Theresa "Tiza" Watkins, a beautician, could have easily stayed in her salon on Capitol Hill, styling hair and listening to constant talk about the sad state of today's youths.

Watkins earns a good living, having studied psychology and public relations in college as well as hair weaving and cosmetology at various beauty schools.

One day last year, Dorothy Egins, a client and resource teacher at Taft Junior High School in Northeast Washington, remarked that the problems of many youths appear to stem from low self-esteem. For Watkins, who specializes in improving self-image, that was a challenge she could not refuse. The time for lying back in the comfort of her successful business was over.

A few weeks ago, I met Tiza Watkins in action at Taft, where she was helping students wind up a self-esteem program with a fabulous fashion show.

Instructions remained on a classroom blackboard while youngsters prepared for the show, applying makeup and adjusting their new clothes. They had learned yoga, how to breathe properly, how to sit and stand with good posture, how to correctly pronounce difficult words and a variety of other pointers on conducting themselves like self-respecting boys and girls.

Watkins's experience as a beautician had come in handy in more ways than showing the youngsters how to improve their looks. She was able to give the students what many of them had long yearned for: patience and a receptive ear.

Her plans had been modest. After receiving permission from school officials to hold a two-hour counseling session with students once a week, Watkins had printed fliers inviting students to produce a fashion show.

The results were impressive. About 35 students answered the call -- including some of the toughest boys and girls in the school. The show needed a director, producer, choreographer, stage manager, account executive, makeup artists, models and ticket salespeople.

But before the students could begin their jobs, they needed to know how to behave. Before long, students were running their own production company with discipline and creativity. Watkins had "volunteered" more than $9,000 of her time -- but it was obvious that money could not buy what she had received in return.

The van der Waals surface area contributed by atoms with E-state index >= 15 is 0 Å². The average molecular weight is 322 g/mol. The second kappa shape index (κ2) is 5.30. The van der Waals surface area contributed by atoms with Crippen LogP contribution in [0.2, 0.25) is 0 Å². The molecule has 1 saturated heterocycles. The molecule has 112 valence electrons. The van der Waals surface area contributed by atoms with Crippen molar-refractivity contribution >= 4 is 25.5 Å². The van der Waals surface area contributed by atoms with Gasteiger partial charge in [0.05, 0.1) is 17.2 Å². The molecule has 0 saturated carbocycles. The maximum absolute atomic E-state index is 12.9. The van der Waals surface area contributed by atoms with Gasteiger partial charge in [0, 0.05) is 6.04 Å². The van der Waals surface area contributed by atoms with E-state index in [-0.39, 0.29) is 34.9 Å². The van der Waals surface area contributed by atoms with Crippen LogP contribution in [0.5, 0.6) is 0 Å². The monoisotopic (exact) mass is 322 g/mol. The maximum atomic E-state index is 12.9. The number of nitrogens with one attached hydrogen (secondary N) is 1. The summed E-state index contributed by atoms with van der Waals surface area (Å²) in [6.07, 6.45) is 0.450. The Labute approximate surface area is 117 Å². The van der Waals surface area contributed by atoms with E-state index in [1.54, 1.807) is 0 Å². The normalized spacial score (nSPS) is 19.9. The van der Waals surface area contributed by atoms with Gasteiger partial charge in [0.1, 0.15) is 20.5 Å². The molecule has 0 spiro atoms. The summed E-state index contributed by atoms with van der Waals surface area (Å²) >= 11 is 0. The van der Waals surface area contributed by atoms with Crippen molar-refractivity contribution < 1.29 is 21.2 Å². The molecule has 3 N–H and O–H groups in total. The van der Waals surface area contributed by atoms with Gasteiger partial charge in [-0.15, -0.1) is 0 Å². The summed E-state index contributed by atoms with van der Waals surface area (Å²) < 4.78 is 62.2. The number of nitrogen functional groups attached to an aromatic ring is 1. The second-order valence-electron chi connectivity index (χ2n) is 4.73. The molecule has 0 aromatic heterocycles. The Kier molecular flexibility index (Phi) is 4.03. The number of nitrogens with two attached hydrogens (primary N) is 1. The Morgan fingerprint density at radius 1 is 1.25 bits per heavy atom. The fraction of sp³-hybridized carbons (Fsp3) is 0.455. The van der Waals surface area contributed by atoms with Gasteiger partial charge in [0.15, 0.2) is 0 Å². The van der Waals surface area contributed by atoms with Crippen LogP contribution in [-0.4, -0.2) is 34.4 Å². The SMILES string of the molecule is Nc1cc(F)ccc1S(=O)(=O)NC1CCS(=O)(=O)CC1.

She had seen, as few do in such a short time, youths literally transformed from insecure and at times fearful kids into reasonably happy and self-assured youngsters.

The time that Watkins had taken to guide them, talk to them about sex education and the importance of respecting one another, paid off handsomely as perpetual frowns turned to smiles.

Some students appeared to grow an inch or two simply because they now stand with their shoulders straight and chin held high. Some of the students confessed that this had been the first time in memory that they actually trusted an adult.

The fashion extravaganza itself had a professional quality, with young models playing their roles to the enthusiastic applause of classmates, parents and teachers who filled the audience.

Music was provided by Conan, a popular disc jockey at radio station WOL (1450 AM), and the event was hosted by WOL news director Andrea Springer, herself a fine role model.

The affair was filmed by the Broadcast Factory, a video production company operated by youths in Northeast Washington.

Not all of the rewards of a school year well spent were immediately apparent. For example, for the girls to wear the dresses that they had selected for the fashion show, they could not get pregnant. When time came to slip into the silken wedding gowns, sportswear and professional attire that they had selected in October, all of the youngsters had firm, flat tummies.

At a school that has had its share of difficulty preventing teenage pregnancy -- as have many other junior high schools in the area -- this was a wonderful accomplishment.

Also in the spotlight were boys whom D.C. police were known to be keeping an eye on. They were at the age where the tug of the street life was becoming increasingly irresistible. For many, fending for oneself on the streets was preferable to the struggles of keeping up in class.

Police were said to be among the most surprised that not one of the boys in the fashion show was arrested during the year.

And behind it all was Tiza Watkins, just more proof -- if any was needed -- that one person can make a difference.